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'I think it makes it difficult': St. Louis community reacts as some schools remove books under new state law

The Missouri law makes it a class-A misdemeanor if any teacher or librarian provides visually "explicit" sexual material to a student.

ST. LOUIS — This week, some Missouri school districts began pulling certain books from shelves. 

The new Missouri law makes it a class-A misdemeanor if any teacher or librarian provides visually "explicit" sexual material to a student.

The Rockwood School District already posted a list of 22 books now off their library shelves as of Sunday Aug. 28, when the law went into effect. 

While some schools are tossing certain books, others are staying put.

Joe Kohlburn, who is against this portion of the law, said it's already thrown a wrench into the school year.

"I mean, this is honestly just a huge waste of everybody's time. Like, it's just, it's a waste of time, resources, tax dollars," he said.

As the head of the Intellectual Freedom Committee of the Missouri Library Association, Kohlburn understands the role of a librarian well, and blocking access to reading isn't part of that.

"That's not what librarians do. We're trying to help people get information, we're not trying to hide information from students," he said.

According to Kohlburn, the amendment that was added to Senate Bill 775, is doing just that. 

While some St. Louis area schools already removed certain books that fall under the law, he said, local police departments and prosecutors said they won't arrest or charge a librarian or teacher for breaking the law.

"The fact that we haven't seen any of these prosecutions, and really I hope we don't, I hope that stays that way, it suggests to me that this is just an intimidation thing," Kohlburn said.

Paul Ziegler, with Education Plus, said this has been a hot topic with school districts he works with, but that's not anything new. He said libraries weed out books yearly.

"This year, obviously, with the new law, there is an added scrutiny really looking at those graphic novels, and in some of those, that may have more illustrations than others," he said.

Ziegler believes this does put districts in a tough spot, though.

"I think it makes it difficult, always interpreting what was an intention of a law, so as we navigate that, yeah, there'll be concerns around lawsuits or making sure we're doing it correctly," he said.

While Ziegler said most educators are rule followers by nature, libraries are about meeting kids' needs and interests.

"We need to make sure that we keep those catalogs relevant to our kids and to our community," he said.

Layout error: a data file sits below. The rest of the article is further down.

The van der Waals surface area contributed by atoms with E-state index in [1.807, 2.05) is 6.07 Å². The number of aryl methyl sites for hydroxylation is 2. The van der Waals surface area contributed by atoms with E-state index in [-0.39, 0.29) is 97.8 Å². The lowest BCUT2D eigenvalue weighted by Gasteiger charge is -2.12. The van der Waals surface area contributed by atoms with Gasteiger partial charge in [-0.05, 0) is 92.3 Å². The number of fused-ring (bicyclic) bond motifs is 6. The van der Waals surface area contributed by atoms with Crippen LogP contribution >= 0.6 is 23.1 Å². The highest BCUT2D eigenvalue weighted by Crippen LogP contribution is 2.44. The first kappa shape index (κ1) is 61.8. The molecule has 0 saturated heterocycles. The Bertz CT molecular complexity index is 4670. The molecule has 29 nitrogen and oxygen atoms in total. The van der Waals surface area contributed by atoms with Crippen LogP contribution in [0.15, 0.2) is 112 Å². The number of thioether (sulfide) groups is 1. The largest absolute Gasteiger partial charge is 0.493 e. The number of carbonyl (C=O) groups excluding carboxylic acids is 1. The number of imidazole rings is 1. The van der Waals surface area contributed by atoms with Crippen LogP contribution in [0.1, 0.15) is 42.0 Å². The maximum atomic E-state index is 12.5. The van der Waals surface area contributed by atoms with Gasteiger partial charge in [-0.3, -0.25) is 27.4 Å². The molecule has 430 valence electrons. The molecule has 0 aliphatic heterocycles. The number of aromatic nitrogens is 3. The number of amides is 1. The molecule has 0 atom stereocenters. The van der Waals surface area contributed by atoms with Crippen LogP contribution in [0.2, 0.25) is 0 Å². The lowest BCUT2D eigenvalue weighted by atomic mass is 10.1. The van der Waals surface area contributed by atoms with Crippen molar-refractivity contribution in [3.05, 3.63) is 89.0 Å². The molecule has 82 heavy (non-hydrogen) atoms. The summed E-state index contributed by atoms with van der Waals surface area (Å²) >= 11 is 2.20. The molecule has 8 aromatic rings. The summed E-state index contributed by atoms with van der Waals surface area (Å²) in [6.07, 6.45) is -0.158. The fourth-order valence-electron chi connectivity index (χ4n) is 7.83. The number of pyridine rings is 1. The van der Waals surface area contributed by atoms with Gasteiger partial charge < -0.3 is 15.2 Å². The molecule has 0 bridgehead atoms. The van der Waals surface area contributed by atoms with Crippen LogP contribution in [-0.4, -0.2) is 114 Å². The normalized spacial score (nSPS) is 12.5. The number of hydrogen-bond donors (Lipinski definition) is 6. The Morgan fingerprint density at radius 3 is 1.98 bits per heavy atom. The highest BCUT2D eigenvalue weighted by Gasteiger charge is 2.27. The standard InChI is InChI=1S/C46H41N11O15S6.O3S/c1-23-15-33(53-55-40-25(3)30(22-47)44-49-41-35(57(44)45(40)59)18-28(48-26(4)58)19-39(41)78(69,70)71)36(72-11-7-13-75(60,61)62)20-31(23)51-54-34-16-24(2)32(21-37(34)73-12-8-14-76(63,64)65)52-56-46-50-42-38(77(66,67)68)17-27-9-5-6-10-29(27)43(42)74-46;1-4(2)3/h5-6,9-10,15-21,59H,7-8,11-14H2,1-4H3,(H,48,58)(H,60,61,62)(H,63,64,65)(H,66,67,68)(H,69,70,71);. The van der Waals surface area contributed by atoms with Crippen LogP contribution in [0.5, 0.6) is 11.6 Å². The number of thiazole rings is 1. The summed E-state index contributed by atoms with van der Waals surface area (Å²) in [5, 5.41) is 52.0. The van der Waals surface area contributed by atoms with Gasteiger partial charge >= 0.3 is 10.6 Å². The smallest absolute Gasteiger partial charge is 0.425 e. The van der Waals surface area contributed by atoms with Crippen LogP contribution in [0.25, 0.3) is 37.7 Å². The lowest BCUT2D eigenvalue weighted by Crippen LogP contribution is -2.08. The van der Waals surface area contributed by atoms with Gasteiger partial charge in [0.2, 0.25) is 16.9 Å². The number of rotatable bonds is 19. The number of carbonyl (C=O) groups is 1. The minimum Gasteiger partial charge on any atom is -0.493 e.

All of the school districts 5 On Your Side reached out to declined interviews, but shared statements. 

The Rockwood School District shared this statement:

The Rockwood School District closely follows any changes in state and federal legislation to ensure compliance with all applicable statutes. Missouri Senate Bill 775 (SB 775) went into effect Aug. 28 and establishes guidelines related to providing "explicit sexual material" to a student.

Rockwood librarians and administrators in our curriculum department carefully reviewed our collections in light of the new legislation and consulted with our legal team to identify books with images that may meet the definition of “explicit sexual material” under Section 573.550, RSMo. Those books have been removed from circulation, and the list has been posted on the district website to ensure transparency with all stakeholders.

Rockwood’s compliance with the state statute does not change our vision to provide a wide range of reading materials to meet the needs of all students and our goal of universal equity, opportunity and access outlined in our strategic plan, The Way Forward. Our libraries hold more than 450,000 titles for students to choose from in grades K-12, and we will continue to ensure that all students are represented in our library collections.

The Parkway School District banned five books:

  • "Handmaid's Tale" (graphic novel version) by Margaret Atwood
  • "Fun Home" by Alison Bechdel
  • "Are You My Mother" by Alison Bechdel 
  • "Gender Queer" by Maia Kobabe
  • "Blankets" by Craig Thompson 

The Parkway School District, also, shared this statement:

In order to make sure students cannot access these materials through our partnership with St. Louis County Library, we have also removed access in the SORA app to all materials in the "general adult" category since we cannot restrict access to individual books in that system. Students can still access those materials in the public library, just not through our system.

Maplewood Richmond Heights School District has not banned any books and shared this statement from Superintendent, Dr. Bonita Jamison: 

We don’t censor anything at this point. We are not changing what we do for kids because we know what they need. They are going out into a diverse society.

A spokesperson for the St. Louis Public Schools, also said, they have not removed any books and there has been no discussion about removing any.

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